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Removing Body Covering on Late Super D

 
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evegir



Joined: 13 Jun 2001
Posts: 12
Location: Pacific Northwest

PostPosted: Thu Oct 01, 2009 9:26 am    Post subject: Removing Body Covering on Late Super D Reply with quote

I usually try to lay in a project camera for the winter - this year it's a 3x4 Super D that came to me in horrid shape. Half the covering came off in one large flap but the bottom and r/h side seem to have become part of the wood.

Why remove it all? Most of the glue has vanished from the wood joints, leaving some floppy, shifting panels of wood, held together only by the cover. Besides, I think this one will be rebuilt "naked", minus covering but with a French Varnish finish. My question is - does anyone have a "magic bullet" to remove (or at least help remove) the late model's leatherette? I want to avoid either scarring the wood scraping or staining it too badly with a chemical stripper. But, one does what one must. Any ideas?

So far, the project's initial prep work and disassembly have been a breeze once the spiders, dust bunnies and fluff balls were chased out of the nooks and crannies under the mirror. The shutter is pristine, timing nicely at all speeds before I took out the curtain and controls. I was a bit amazed to see the lack of glue in a lot of the tongue and groove joints; that reminded me of last year's project, a Gilles Faller Chambre Voyage tailboard half plate camera held together by gravity alone without a speck of glue remaining.

I share the house with a few other Graflex products, mainly my 20" Bertha who resides on a huge tripod in the living room when she's not at work. Can one have too many Graflex products? Nope! No way!
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Dan Fromm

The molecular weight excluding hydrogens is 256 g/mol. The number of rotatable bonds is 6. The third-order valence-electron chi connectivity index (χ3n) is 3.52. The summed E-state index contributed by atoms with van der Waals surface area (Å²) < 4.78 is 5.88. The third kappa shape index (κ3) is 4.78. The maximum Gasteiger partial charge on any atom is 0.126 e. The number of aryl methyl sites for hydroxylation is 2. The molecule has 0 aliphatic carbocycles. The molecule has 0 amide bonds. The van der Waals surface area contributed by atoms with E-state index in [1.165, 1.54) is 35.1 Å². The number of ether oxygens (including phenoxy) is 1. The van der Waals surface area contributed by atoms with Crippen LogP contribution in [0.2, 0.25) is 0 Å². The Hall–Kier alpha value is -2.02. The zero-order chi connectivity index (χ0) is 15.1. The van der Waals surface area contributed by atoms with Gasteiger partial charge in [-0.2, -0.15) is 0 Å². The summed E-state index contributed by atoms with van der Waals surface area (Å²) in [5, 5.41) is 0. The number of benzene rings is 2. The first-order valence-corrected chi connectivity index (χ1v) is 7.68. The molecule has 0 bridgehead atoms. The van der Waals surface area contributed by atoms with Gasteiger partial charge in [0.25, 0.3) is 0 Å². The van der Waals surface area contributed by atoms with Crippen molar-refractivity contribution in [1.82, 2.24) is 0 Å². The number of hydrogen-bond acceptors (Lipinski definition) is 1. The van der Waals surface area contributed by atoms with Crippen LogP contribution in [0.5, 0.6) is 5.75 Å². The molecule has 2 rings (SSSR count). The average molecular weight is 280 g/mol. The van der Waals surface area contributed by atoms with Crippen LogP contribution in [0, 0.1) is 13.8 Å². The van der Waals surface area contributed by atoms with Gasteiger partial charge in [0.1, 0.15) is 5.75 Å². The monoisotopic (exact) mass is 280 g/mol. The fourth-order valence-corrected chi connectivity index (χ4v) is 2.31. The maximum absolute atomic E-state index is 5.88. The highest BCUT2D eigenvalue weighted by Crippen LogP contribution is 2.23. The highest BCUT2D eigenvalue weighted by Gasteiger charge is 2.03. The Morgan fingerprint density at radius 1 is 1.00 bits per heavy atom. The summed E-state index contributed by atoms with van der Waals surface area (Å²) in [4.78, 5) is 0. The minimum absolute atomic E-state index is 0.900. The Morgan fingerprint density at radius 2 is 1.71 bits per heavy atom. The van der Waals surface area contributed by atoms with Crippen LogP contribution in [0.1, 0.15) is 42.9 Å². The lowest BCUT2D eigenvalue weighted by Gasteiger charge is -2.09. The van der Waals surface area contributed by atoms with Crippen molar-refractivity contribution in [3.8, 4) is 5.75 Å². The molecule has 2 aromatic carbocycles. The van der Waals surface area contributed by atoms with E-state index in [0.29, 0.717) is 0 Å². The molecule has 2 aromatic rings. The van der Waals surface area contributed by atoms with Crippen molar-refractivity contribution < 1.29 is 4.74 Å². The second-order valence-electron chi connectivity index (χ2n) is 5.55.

Joined: 14 May 2001
Posts: 1885
Location: New Jersey

PostPosted: Thu Oct 01, 2009 1:20 pm    Post subject: Reply with quote

To change the subject a lot, have you used your Bertha? If so, does using it require a different procedure than using an ordinary Graflex with a shorter lens?

I ask because I'm building a 2x3 baby Bertha, am waiting for the custom bits to come from the machinist, and have been thinking about how I'll use it. Mine's a bit different from classic Berthas, it can use a fair range of focal lengths and will have a front shutter too.

Cheers,

Dan
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Henry



Joined: 09 May 2001
Posts: 1442
Location: Allentown, Pennsylvania

PostPosted: Thu Oct 01, 2009 4:06 pm    Post subject: Re: Removing Body Covering on Late Super D Reply with quote

evegir wrote:
My question is - does anyone have a "magic bullet" to remove (or at least help remove) the late model's leatherette? I want to avoid either scarring the wood scraping or staining it too badly with a chemical stripper. But, one does what one must. Any ideas?


What kind of glue did Graflex use, I wonder? Knowing nothing about it, the first thing I would try would be plain old water, or better yet distilled water, carefully applied a drop at a time with an eye dropper under a loose flap, allowed to penetrate for a minute, and see whether the leather lifts off cleanly. Next would be alcohol, 90% isopropyl from the drugstore, and then Ronsonol (naphtha), these applied sparingly like the water. These failing, I would then try Formby's Furniture Refinisher (the Ace Hardware generic version of which is MUCH cheaper but as far as I can tell is exactly the same stuff). Last I would try gin and dry vermouth mixed 8:1 straight up with olive, shaken not stirred, while I cogitated my next move.